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  • Radeon Driver Rewrite Only Has A Few Things Left

    Phoronix: Radeon Driver Rewrite Only Has A Few Things Left

    Back in February we talked about the work that David Airlie is doing to rewrite the ATI Radeon driver for Mesa. Soon it now looks like this rewritten code may land in the mainline Mesa code-base once a few more items are addressed...

    http://www.phoronix.com/vr.php?view=NzE2MQ

  • #2
    That sounds like DRI2/KMS would be possible with this branch.

    But GEM is needed before any of these work, right? So any chance this will happen in time for Mesa 7.5 anyway? Am I missing something?

    Anyways, great job devs

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    • #3
      Originally posted by d2kx View Post
      That sounds like DRI2/KMS would be possible with this branch.

      But GEM is needed before any of these work, right? So any chance this will happen in time for Mesa 7.5 anyway? Am I missing something?

      Anyways, great job devs
      You don't need GEM but a memory manager DR12/KMS for radeon will be in Fedora 11 (already is but needs fixes mentioned in the blog)

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      • #4
        As I understand it the radeon-rewrite code can run on the current non-memory-managed framework (without DRI2), but if you run it on a system with GEM/TTM, KMS and DRI2 it will make use of those features and give you the associated benefits, like RDR (aka glxgears on a spinning cube ).

        The radeon-rewrite effort adds support for all the new features in the X/DRI stack, but allows the devs to use almost all the same code today rather than having to maintain old and new code bases over the next year as distros gradually move from the current stack to the new one (with KMS, MM, DRI2 etc..).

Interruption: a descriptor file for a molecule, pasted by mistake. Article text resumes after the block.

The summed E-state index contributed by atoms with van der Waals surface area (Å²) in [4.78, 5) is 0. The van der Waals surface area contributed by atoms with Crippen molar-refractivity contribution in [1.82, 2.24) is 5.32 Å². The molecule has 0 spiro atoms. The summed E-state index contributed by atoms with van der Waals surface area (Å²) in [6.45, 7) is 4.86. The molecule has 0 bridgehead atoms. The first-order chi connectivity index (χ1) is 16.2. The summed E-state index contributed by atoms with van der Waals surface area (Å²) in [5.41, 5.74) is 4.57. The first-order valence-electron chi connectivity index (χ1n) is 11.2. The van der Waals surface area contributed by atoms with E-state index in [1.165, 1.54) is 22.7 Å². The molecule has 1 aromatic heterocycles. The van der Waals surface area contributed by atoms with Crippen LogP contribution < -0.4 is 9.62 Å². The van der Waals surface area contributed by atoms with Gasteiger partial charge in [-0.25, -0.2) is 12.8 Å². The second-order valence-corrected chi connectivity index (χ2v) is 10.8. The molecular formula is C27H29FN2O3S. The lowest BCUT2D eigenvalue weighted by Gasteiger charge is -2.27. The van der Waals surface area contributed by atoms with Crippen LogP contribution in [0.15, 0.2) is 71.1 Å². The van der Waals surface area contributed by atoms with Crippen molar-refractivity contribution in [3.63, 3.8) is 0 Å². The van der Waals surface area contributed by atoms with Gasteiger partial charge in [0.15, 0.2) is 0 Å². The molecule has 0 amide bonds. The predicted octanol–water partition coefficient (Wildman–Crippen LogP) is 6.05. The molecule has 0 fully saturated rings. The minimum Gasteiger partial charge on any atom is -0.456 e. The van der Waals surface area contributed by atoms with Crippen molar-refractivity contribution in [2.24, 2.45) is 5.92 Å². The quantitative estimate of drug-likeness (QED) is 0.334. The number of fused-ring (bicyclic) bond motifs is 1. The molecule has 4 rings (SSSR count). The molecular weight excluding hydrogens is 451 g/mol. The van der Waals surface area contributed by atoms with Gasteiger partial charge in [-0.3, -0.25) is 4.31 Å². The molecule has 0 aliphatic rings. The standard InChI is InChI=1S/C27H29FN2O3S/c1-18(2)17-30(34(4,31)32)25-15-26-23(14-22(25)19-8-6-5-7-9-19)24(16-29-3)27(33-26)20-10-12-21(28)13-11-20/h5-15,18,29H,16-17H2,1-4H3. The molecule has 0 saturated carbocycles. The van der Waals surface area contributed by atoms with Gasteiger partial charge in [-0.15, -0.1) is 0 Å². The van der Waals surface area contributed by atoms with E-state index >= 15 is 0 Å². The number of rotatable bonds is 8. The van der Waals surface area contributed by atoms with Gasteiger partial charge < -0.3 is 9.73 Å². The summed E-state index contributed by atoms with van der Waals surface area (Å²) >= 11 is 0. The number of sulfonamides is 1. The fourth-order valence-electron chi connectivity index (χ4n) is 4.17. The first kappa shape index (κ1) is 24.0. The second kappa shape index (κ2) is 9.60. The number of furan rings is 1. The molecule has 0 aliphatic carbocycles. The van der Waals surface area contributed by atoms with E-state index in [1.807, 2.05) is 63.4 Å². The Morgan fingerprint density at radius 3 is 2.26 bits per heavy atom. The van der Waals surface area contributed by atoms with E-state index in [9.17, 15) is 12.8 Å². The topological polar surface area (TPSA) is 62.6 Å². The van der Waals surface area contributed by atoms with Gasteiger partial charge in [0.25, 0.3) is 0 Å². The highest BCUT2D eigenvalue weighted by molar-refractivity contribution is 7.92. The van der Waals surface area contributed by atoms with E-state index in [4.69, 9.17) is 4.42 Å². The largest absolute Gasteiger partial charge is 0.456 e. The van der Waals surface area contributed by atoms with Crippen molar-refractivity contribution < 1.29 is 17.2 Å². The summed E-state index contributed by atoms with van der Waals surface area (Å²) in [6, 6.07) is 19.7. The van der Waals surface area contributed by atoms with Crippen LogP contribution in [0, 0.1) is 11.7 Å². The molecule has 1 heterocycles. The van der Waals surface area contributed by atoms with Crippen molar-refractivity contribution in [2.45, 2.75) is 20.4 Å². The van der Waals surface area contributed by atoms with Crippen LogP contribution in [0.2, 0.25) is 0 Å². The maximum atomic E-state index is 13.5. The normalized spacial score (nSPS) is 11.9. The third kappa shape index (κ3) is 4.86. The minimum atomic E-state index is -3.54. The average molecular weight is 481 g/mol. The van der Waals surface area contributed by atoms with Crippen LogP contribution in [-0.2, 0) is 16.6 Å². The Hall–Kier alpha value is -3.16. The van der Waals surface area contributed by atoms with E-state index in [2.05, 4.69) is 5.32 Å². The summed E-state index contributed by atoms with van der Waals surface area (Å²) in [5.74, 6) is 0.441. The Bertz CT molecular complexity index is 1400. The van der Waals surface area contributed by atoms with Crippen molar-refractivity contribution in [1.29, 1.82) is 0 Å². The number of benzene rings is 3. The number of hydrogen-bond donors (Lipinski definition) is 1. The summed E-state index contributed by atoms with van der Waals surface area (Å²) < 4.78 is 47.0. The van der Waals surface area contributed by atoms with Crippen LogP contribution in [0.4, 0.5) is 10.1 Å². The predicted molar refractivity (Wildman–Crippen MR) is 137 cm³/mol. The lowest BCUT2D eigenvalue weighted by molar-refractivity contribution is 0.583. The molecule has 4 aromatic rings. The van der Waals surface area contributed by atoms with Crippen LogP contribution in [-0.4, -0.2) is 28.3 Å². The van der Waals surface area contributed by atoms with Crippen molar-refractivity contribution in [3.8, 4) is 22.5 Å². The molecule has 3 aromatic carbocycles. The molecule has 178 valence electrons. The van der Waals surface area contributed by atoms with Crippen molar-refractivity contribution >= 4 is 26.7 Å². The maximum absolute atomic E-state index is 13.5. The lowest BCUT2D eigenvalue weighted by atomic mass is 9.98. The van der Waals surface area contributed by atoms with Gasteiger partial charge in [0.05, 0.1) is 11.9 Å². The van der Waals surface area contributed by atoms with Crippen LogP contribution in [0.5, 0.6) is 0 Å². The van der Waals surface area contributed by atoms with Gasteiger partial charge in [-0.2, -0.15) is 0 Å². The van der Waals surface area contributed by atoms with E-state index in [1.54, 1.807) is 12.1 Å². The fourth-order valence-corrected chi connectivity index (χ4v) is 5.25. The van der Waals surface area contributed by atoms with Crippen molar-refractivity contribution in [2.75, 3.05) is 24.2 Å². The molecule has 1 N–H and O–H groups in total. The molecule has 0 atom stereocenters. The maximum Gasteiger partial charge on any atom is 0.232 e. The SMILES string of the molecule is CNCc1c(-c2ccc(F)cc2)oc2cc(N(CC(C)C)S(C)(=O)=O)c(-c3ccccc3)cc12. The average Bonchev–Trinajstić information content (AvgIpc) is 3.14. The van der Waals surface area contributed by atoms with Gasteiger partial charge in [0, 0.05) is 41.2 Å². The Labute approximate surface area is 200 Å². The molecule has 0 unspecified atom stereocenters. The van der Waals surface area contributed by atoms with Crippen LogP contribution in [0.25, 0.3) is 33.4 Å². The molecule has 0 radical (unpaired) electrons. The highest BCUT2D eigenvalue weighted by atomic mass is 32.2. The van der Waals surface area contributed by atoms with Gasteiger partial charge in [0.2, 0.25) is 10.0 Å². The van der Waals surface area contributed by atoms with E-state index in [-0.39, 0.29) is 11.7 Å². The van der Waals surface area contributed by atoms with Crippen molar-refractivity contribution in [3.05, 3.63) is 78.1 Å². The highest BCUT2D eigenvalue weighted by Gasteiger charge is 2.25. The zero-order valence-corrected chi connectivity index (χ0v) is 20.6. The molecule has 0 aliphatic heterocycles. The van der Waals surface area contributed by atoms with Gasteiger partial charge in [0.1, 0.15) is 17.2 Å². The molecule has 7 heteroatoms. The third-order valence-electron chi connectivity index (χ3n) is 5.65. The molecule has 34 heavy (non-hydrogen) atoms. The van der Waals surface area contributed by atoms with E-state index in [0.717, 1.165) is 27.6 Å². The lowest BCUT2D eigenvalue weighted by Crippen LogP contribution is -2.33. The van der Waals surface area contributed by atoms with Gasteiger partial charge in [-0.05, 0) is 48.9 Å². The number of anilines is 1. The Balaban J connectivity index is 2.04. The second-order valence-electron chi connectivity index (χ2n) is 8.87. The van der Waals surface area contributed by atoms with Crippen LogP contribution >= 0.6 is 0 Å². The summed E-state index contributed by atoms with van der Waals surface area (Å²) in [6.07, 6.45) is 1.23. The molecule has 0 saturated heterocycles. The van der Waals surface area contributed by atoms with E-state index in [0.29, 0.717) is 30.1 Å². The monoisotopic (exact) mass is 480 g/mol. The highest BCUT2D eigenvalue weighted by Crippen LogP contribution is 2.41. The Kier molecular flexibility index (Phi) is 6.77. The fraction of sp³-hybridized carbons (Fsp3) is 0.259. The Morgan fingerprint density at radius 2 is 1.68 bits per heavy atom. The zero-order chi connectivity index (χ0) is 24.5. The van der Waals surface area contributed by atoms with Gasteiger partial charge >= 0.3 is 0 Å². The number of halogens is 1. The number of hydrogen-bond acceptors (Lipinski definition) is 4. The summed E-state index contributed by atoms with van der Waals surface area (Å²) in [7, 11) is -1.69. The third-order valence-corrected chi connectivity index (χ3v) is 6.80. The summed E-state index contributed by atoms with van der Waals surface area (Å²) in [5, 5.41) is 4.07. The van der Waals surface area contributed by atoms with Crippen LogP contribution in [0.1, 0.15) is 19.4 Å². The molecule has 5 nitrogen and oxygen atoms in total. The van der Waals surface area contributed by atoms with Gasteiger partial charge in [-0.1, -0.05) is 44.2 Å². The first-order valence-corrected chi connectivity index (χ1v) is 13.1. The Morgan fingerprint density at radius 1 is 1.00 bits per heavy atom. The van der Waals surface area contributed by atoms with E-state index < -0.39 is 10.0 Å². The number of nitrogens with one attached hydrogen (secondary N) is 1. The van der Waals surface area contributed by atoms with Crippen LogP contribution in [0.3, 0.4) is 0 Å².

Last edited by bridgman; 03-23-2009, 11:18 AM.

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        • #5
          Kick my ass if it has already been said, but, I have to say that I don't really understand what all these article is talking about : tiling, DRI2, mesa, KMS, MM, GEM/TTM etc.

          I guess many readers of Phoronix are coders and then will flawlessly and undoubtfully understand what it's all about, but I should be considered as an end-user. I don't have any knowledge in programming but I'm interested in Linux stuff and linux progress.

          What is missing in this article (or perhaps in another article) is some explanation of what all these stuff is going to good for the end-user and daily use of my box.

          I guess the stuff talked about in this article is very nice but is also very reserved to some few devs.

          To say that I'm missing a lot some explanation article as you would explain it to your grand'ma if she would have a Linux box and was waiting patiently for improvments. How would you explain that to her ? (ok, she doesnt even have a box, so, let say your girl-friend or your wife if you like ! ).

          But perhaps am I amongst the few of being just a linux end-user without any programming knowledge ? Usually, simple users tend to stay in Windows, as it's easier to manage. So let say I'm a power-user, but I would understand you don't want to lose time for explaining things to simple linux users, which are perhaps not the more linux representatives ?

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          • #6
            There are some "sticky" posts with more details, but here's the grandmother version :

            GEM/TTM lets all the different drivers use a common memory manager, which is a pre-requisite for almost all of the other features. Having a good memory manager is also a pre-requisite for some OpenGL 2.x features. Having GL 2.x will allow some apps to run which don't run today, and will allow some other apps which already work to run faster and more efficiently.

            DRI2 improves the way that the 3D and 2D drivers talk to each other. The most obvious benefit to an end user is that it supports Redirected Direct Rendering, which fixes most of the problems you see today when running 3D apps under a compositor (flickering, 3D window doesn't get composited etc..). DRI2 needs GEM/TTM.

            KMS replaces the current situation where multiple drivers are taking turns programming your display hardware, both during boot-up and when doing things like VT switch or suspend/resume. By having one driver handle everything, a class of problems related to VT switch and suspend/resume can be eliminated. KMS also allows a smoother and more useful bootup display, and provides better support for displaying status during Bad Things like kernel panics. KMS needs GEM/TTM.